Cannes Lions

Cannes Lions Predictions From Former Jury Presidents: Amina Horozic

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Amina Horozic, Creative Lead, Industrial Design, NIO
Amina Horozic, Creative Lead, Industrial Design, NIO Credit: Amina Horozic

Each year before the Cannes Lions International Festival of Creativity, Ad Age asks creatives execs around the world for their thoughts on what will nab big honors. For 2017, we checked in with the festival's former jury presidents for insight into what they believe works best for each category and for their advice to this year's judges. We'll be counting down each day until the festival with their thoughts.

Today, we hear from Amina Horozic, creative lead-industrial design at electric vehicle company NIO and last year's Product Design Lions jury president.

Since Cannes 2016, what's the best work you've seen, or what should win Grand Prix in product design?
It appears that there is a lot of focus on humanizing technology and making it more integrated into our day-to-day lives, taking it away from being intimidating and sterile. Standards for what is considered good product design continue to get higher and higher, and it's been interesting to observe how it's impacting product development. It's great to see consistency of quality of product design across the board, in all aspects of our industry. Attention to detail is very high these days, as is consideration of materials, and execution of fit and finish -- all of this combined yields for a very tough-to-choose-from dilemma. I dare not single out one product just yet, but will instead be looking forward to what the 2017 jury lands on.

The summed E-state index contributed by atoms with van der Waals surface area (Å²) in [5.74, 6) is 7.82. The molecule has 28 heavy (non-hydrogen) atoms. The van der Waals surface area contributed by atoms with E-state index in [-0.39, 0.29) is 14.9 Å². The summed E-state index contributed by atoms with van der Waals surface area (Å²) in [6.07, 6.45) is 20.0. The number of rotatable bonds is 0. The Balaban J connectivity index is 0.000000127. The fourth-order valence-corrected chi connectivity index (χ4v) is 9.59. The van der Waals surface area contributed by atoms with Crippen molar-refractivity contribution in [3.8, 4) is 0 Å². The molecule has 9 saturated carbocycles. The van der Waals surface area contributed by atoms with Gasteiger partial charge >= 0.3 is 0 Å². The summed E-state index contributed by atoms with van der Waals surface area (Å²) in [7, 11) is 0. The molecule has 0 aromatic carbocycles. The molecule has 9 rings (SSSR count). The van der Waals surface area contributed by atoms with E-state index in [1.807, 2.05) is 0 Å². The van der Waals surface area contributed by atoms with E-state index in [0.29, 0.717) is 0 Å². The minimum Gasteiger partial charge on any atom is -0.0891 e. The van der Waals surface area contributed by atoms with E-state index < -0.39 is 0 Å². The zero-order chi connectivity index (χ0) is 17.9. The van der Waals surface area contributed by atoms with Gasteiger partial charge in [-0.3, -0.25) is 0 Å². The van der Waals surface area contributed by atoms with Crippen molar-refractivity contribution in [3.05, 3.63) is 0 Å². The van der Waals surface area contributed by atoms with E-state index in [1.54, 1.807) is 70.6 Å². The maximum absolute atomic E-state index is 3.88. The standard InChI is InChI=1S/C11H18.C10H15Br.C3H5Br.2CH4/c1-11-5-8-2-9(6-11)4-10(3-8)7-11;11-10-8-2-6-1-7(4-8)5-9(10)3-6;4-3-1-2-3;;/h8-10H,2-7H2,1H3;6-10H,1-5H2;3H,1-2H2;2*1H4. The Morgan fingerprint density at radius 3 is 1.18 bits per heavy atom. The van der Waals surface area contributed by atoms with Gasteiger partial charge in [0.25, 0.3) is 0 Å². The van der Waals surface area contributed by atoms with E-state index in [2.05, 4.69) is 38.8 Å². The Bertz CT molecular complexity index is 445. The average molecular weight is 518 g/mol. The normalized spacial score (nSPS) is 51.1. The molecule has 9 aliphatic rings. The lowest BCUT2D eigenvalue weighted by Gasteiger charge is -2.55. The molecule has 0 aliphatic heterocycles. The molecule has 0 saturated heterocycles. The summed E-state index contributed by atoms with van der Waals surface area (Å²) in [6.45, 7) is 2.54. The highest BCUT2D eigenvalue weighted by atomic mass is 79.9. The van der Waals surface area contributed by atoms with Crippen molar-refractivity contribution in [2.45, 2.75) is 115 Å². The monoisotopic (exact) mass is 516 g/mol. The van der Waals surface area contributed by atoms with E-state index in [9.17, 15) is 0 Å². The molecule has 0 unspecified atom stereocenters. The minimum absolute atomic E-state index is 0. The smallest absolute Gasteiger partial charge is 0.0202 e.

Overall, what was your assessment of the entries you saw in the category last year? Were there things you would have wanted to have seen but were not entered?
It was apparent that the Product Design category is still a new addition to Cannes. We saw a lot of entries that were submitted that simply did not qualify -- for example, promotional throwaway items. It would have been great to see more actual product design entries, so I am hoping that the word got out through to the appropriate channels and that product design studios submitted more entries this year than the last.

What's the most overrated idea of the past year? What work that's been getting a lot of attention do you think won't or shouldn't win a Grand Prix?
Considering the overall global climate we find ourselves in these days, I'm hoping that the winner of Grand Prix for Product Design is a project with legitimate gravitas, that is solving for a need, that considers the environment, and that adds some layer of magic to the everyday. We are overwhelmed by the faux, and are hungry for authenticity, for consideration, for inclusiveness, for progress. The Grand Prix winner should embody the progressive values of this century, and raise the bar on what we as design professionals can do to impact positive change through our work.

What trends in the work did you see from judging last year that you hope won't happen again this year?
It would be nice to see brands make an effort to connect to their audiences without resorting to cheap, throwaway promotional items. Environmental impact of our work, now more than ever, needs to be front and center.

Any trends you do expect to see?
From my San Francisco-based perspective, I'm expecting to see a lot of tech-based products: artificial intelligence, virtual reality, augmented reality, and robotics will continue to evolve and dominate our conversations. Additionally, I'm anticipating a big spotlight on wellness and wellness-related products and experiences, as well as products that are redefining industry categories and pushing us further into 21st century with grace.

What advice do you have to jurors and jury presidents for this year?
Expect to be enlightened by the debates and surprised by the process, as well as your final decisions.

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